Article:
Crime and Deviance - Interactionist Approach
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Crime and Deviance - Interactionist Approach

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Crime and Deviance - Interactionist Approach

Crime and Deviance - Interactionist Approach

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Crime and Deviance - Interactionist Approach Crime and Deviance - Interactionist Approach Presentation Transcript

  • IME CR & EV D CE AN I
  • Interactionists • Interactionists are interested in how people interpret and socially construct the world around them. • They are interested in how criminality develops in the social interactions between a potential deviant and the agents of social control.
  • Howard Becker (1973) • Text: “Outsiders: Studies in the Sociology of Deviance” “...social groups create deviance by making the rules whose infraction constitutes deviance, and by applying those rules to particular people and labelling them as outsiders – the deviant is one to whom that label has been successfully applied” pg. 9 View slide
  • Symbolic Interactionism / Labelling Theory • No actions are by nature criminal or deviant – it depends on the norms of the society and the reaction of members of society of society in different situations and contexts. View slide
  • Deviance • For example, consider the situations where swearing at the top of your voice would and wouldn’t be considered deviant: – In the pub with your friends – On the bus – At home alone – In class – In the supermarket – At a football match
  • Relativity • Therefore ‘normality’ and ‘deviance’ is relative • It changes according to cultural context and historical period • Deviance is therefore a matter of interpretation • Provide some examples what is considered deviance changing according to context and period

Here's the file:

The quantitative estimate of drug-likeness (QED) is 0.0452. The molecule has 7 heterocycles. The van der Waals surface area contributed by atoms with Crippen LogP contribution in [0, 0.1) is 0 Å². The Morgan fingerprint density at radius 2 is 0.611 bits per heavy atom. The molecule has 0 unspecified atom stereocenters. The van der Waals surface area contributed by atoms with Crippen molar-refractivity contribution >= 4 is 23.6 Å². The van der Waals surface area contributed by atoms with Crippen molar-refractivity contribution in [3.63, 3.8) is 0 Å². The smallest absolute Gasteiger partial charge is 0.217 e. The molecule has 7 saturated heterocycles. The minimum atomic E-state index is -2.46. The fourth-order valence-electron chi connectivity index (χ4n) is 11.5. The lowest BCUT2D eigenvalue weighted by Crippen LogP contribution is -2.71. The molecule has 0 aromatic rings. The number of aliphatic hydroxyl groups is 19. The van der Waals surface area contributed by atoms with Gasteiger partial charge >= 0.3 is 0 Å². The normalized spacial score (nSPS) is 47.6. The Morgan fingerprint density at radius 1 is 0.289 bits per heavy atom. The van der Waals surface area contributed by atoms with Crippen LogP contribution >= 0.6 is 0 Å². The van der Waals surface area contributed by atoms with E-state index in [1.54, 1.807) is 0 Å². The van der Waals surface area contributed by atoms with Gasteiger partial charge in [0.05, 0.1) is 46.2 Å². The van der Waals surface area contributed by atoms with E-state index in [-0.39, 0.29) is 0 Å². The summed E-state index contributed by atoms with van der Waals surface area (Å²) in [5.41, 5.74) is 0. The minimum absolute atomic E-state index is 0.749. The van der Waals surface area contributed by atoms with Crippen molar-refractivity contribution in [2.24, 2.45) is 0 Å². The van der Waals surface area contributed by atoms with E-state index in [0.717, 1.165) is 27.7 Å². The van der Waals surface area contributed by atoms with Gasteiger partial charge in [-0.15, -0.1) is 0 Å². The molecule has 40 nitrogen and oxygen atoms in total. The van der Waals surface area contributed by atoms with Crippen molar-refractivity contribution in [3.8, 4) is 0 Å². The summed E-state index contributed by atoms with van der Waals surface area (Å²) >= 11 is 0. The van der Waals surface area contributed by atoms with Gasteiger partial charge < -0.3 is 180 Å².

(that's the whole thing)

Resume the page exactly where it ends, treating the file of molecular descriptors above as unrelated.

• Howard Becker • States there is no such thing as a deviant act. • No act is inherently criminal or deviant in itself, in all situations and at all times. • An act only becomes criminal or deviant when others label it as such.
  • Labelling and Power • The social construction of deviance requires two activities: 1. One group which normally lacks power, behaves in a particular way. 2. Another group with more power, responds negatively to it and labels it as criminal. • Becker claims a powerful groups create rules or laws to define what counts as deviance and labels those who fail to conform as criminals or outlaws (outsiders)
  • Agents of Social Control • Agents of social control are made up of group such as the police, the judiciary, social workers and probation workers. • They work on behalf of the powerful groups to label and define behaviour of less powerful. • The behaviour of less powerful is subject to greater surveillance and control by these social agencies.
  • Edwin Lemert • Distinguished between primary and secondary deviance • Primary deviance is insignificant deviant acts that have not been publicly labelled. • Secondary deviance is the result of societal reaction – of labelling. • Secondary deviance leads to stigmatization where people are shunned and excluded from normal society.
  • Secondary Deviance • Lemert asserts that the criminal label can become a master status where society interprets all actions and motives within the context of the label. • Secondary deviance leads to prejudice, discrimination and produce a self-fulfilling prophecy and the labelled person may seek refuge with other people branded with a similar label. • Think of the consequences for sex offenders and ex-cons.
  • Video Clip to summarise • https://www.youtube.com/watch?v=r-UBjL1zlgM (Better) • https://www.youtube.com/watch?v=830FBsmpTjg (Good)
  • Evaluation • Labelling theory shows us that defining deviance is a complex process • Definitions are relative and not fixed, universal or unchangeable • Labelling theory was the first to draw attention to the consequences of being labelled deviant
  • Criticisms • Peter Ackers argues that the deviant act is more important than the societal reaction to it. Deviants don’t need a label to know they are doing wrong. • Labelling does not explain the origin of deviance. • Left Realists argue that it is wrong to blame the agencies of social control for crime and that labelling theory ignores the victims of crime.